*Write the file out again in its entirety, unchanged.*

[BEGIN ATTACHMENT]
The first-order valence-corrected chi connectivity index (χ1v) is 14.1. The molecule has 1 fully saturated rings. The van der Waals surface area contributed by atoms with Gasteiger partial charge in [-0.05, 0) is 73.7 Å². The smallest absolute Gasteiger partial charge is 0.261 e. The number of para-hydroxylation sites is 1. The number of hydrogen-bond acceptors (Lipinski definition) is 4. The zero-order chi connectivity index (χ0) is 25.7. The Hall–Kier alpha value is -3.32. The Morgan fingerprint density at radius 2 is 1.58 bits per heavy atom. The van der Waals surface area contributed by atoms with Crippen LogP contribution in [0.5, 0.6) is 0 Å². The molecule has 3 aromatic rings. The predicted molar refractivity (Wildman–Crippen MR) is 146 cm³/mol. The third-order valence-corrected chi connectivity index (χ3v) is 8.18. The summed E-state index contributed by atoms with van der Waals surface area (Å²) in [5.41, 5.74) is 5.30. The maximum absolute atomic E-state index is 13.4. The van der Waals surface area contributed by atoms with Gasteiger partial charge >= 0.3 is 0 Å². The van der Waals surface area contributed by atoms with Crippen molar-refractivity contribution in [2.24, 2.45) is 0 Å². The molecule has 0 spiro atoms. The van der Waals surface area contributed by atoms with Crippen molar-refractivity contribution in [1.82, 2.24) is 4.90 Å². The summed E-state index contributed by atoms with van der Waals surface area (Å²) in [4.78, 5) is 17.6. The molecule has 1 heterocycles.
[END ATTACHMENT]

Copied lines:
The first-order valence-corrected chi connectivity index (χ1v) is 14.1. The molecule has 1 fully saturated rings. The van der Waals surface area contributed by atoms with Gasteiger partial charge in [-0.05, 0) is 73.7 Å². The smallest absolute Gasteiger partial charge is 0.261 e. The number of para-hydroxylation sites is 1. The number of hydrogen-bond acceptors (Lipinski definition) is 4. The zero-order chi connectivity index (χ0) is 25.7. The Hall–Kier alpha value is -3.32. The Morgan fingerprint density at radius 2 is 1.58 bits per heavy atom. The van der Waals surface area contributed by atoms with Crippen LogP contribution in [0.5, 0.6) is 0 Å². The molecule has 3 aromatic rings. The predicted molar refractivity (Wildman–Crippen MR) is 146 cm³/mol. The third-order valence-corrected chi connectivity index (χ3v) is 8.18. The summed E-state index contributed by atoms with van der Waals surface area (Å²) in [5.41, 5.74) is 5.30. The maximum absolute atomic E-state index is 13.4. The van der Waals surface area contributed by atoms with Gasteiger partial charge >= 0.3 is 0 Å². The van der Waals surface area contributed by atoms with Crippen molar-refractivity contribution in [2.24, 2.45) is 0 Å². The molecule has 0 spiro atoms. The van der Waals surface area contributed by atoms with Crippen molar-refractivity contribution in [1.82, 2.24) is 4.90 Å². The summed E-state index contributed by atoms with van der Waals surface area (Å²) in [4.78, 5) is 17.6. The molecule has 1 heterocycles.